On March 24, 2011, we sent out a newsletter detailing the “economic nexus” rules that had recently come into effect in California (a copy of which can be found here). As discussed therein, the “nexus” rules are put into place by states to establish the minimum contacts, or conduct, necessary to establish a sufficient connection (i.e., “nexus”) between the business and the state to give the state the legal power to tax the business. The nexus rules discussed in our prior newsletter pertain to California franchise and income taxes and are designed to primarily affect out-of-state corporations and pass-through entities and their equity holders that have property, payroll or sales in California.
California has now set its sights on boosting use tax revenue to help cover the recurring budget shortfalls. On June 28, 2011, Governor Edmund G. Brown, Jr., signed into law ABx1 28 (the “Legislation”) which expands the use tax registration requirements for out-of-state retailers. By way of background, California’s sales tax generally applies to the sale of merchandise in the state. California’s use tax, on the other hand, is generally imposed on the storage, use, or other consumption of merchandise within the state (in instances where sales tax is not applicable). With certain exceptions, any “retailer engaged in business in [the] state” that makes a sale subject to California use tax is required to register with the California State Board of Equalization and collect and remit any use taxes due.
In the SBE’s own words, the Legislation generally expands use tax registration requirements to large out-of-state retailers that were previously not required to collect use tax on sales to California customers. Such transactions are generally conducted either through mail order, telephone orders, or via the Internet.
As disclosed in California State Board of Equalization Special Tax Notice No. L-284, the Legislation specifically provides, among other things, that a “retailer engaged in business in this state” includes:
- Any retailer that is a member of a commonly-controlled group and is a member of a combined reporting group that includes another member of the retailer’s commonly controlled group that, pursuant to an agreement with or in cooperation with the retailer, performs services in this state in connection with tangible personal property to be sold by the retailer, including, but not limited to, design and development of tangible personal property sold by the retailer, or the solicitation of sales of tangible personal property on behalf of the retailer.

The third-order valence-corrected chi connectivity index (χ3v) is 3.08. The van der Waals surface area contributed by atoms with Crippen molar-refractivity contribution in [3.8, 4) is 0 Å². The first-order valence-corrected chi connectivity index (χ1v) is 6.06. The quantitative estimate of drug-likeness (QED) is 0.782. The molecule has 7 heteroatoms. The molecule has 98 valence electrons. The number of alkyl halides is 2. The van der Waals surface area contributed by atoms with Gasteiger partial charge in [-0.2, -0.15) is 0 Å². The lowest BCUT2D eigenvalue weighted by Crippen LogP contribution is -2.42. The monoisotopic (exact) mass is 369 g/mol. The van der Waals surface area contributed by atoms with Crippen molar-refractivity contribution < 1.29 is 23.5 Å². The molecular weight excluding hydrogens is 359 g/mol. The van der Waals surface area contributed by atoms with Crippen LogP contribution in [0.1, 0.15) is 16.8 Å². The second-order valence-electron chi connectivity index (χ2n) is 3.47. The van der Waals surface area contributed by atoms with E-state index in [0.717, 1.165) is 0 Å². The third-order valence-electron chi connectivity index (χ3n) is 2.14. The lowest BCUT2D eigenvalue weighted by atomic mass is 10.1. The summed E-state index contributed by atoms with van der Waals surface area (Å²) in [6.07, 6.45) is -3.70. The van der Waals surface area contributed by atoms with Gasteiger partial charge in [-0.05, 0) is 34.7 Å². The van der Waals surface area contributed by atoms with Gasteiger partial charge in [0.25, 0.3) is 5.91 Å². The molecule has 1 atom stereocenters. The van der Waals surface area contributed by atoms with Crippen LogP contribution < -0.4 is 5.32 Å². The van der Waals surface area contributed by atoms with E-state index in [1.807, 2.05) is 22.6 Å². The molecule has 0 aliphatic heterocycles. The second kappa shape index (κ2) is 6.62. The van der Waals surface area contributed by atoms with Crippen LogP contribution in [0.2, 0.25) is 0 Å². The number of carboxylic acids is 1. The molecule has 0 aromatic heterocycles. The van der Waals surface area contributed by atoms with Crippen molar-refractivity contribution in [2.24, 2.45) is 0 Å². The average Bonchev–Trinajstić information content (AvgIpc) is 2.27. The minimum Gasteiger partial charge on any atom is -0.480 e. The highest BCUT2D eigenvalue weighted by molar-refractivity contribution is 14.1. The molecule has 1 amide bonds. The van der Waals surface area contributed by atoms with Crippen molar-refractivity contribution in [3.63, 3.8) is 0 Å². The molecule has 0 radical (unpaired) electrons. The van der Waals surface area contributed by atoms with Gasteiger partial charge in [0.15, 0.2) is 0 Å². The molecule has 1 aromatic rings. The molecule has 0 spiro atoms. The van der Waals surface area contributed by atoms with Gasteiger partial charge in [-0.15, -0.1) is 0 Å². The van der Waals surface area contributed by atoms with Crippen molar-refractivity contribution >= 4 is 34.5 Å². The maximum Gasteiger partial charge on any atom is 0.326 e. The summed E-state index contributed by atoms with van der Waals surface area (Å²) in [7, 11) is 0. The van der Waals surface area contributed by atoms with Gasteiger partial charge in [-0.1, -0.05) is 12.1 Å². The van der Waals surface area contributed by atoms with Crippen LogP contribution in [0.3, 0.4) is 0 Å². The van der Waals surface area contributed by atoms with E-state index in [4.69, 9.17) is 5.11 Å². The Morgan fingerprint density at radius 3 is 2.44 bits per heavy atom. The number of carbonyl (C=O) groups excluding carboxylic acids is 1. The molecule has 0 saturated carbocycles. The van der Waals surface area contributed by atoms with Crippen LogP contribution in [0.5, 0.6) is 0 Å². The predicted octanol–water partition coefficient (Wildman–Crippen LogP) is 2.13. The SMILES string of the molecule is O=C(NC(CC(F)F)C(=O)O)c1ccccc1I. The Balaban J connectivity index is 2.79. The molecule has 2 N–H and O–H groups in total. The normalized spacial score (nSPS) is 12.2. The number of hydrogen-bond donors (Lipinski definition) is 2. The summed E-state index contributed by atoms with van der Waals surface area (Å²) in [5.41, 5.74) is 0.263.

Any retailer entering into an agreement under which a person in this state, for a commission or other consideration, refers potential purchasers of tangible personal property to the retailer, whether by an Internet-based link or an Internet website, or otherwise provided that both of the following conditions are met:
- The retailer’s total sales of tangible personal property to California consumers that are referred pursuant to all of those agreements with a person(s) in California in the preceding 12 months must be in excess of $10,000.
- The retailer’s total sales of tangible personal property to California consumers in the preceding 12 months must be in excess of $500,000.
Amazon reportedly has voiced its disapproval with the Legislation, and attempted to avoid having to register and collect the use tax, by terminating its relationships with California businesses whose websites provided links to its products. Recent news reports indicate that Amazon may be supporting a ballot initiative to overturn the Legislation. Additionally, it is possible that the constitutionality of the Legislation will be challenged in court at some point. In fact, New York has similar legislation on its books which is currently the subject of litigation. The out-of-state retailer in that case has been unsuccessful, so far, at the trial and appellate court levels.